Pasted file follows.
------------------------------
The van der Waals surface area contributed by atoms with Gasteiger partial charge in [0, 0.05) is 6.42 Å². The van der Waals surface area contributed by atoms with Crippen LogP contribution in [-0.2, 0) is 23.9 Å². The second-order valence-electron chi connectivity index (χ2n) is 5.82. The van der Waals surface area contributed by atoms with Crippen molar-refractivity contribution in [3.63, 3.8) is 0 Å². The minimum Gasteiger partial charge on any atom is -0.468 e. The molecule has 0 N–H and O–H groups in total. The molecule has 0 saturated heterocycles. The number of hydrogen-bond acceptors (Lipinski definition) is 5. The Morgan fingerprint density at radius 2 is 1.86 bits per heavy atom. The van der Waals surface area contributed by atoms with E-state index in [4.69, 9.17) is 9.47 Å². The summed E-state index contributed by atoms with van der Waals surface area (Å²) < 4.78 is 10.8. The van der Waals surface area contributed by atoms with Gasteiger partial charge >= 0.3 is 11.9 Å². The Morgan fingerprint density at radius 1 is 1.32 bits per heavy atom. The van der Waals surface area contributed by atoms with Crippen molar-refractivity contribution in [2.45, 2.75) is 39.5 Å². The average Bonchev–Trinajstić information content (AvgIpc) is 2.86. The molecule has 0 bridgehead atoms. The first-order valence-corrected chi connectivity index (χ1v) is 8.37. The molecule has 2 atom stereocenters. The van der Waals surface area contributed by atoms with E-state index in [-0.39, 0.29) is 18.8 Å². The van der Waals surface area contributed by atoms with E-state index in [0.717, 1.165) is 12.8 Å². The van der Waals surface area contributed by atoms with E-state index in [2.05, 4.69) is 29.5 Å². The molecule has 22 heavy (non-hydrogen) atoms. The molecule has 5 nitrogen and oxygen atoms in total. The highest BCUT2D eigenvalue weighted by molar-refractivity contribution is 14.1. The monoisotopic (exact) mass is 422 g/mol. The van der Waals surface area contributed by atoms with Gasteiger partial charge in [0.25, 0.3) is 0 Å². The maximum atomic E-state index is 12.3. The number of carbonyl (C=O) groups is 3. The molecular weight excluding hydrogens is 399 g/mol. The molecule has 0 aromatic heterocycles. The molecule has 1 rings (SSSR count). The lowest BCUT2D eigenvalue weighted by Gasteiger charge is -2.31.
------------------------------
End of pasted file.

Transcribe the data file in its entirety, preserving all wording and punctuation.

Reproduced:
The van der Waals surface area contributed by atoms with Gasteiger partial charge in [0, 0.05) is 6.42 Å². The van der Waals surface area contributed by atoms with Crippen LogP contribution in [-0.2, 0) is 23.9 Å². The second-order valence-electron chi connectivity index (χ2n) is 5.82. The van der Waals surface area contributed by atoms with Crippen molar-refractivity contribution in [3.63, 3.8) is 0 Å². The minimum Gasteiger partial charge on any atom is -0.468 e. The molecule has 0 N–H and O–H groups in total. The molecule has 0 saturated heterocycles. The number of hydrogen-bond acceptors (Lipinski definition) is 5. The Morgan fingerprint density at radius 2 is 1.86 bits per heavy atom. The van der Waals surface area contributed by atoms with E-state index in [4.69, 9.17) is 9.47 Å². The summed E-state index contributed by atoms with van der Waals surface area (Å²) < 4.78 is 10.8. The van der Waals surface area contributed by atoms with Gasteiger partial charge >= 0.3 is 11.9 Å². The Morgan fingerprint density at radius 1 is 1.32 bits per heavy atom. The van der Waals surface area contributed by atoms with Crippen molar-refractivity contribution in [2.45, 2.75) is 39.5 Å². The average Bonchev–Trinajstić information content (AvgIpc) is 2.86. The molecule has 0 bridgehead atoms. The first-order valence-corrected chi connectivity index (χ1v) is 8.37. The molecule has 2 atom stereocenters. The van der Waals surface area contributed by atoms with E-state index in [-0.39, 0.29) is 18.8 Å². The van der Waals surface area contributed by atoms with E-state index in [0.717, 1.165) is 12.8 Å². The van der Waals surface area contributed by atoms with E-state index in [2.05, 4.69) is 29.5 Å². The molecule has 22 heavy (non-hydrogen) atoms. The molecule has 5 nitrogen and oxygen atoms in total. The highest BCUT2D eigenvalue weighted by molar-refractivity contribution is 14.1. The monoisotopic (exact) mass is 422 g/mol. The van der Waals surface area contributed by atoms with Gasteiger partial charge in [0.25, 0.3) is 0 Å². The maximum atomic E-state index is 12.3. The number of carbonyl (C=O) groups is 3. The molecular weight excluding hydrogens is 399 g/mol. The molecule has 0 aromatic heterocycles. The molecule has 1 rings (SSSR count). The lowest BCUT2D eigenvalue weighted by Gasteiger charge is -2.31.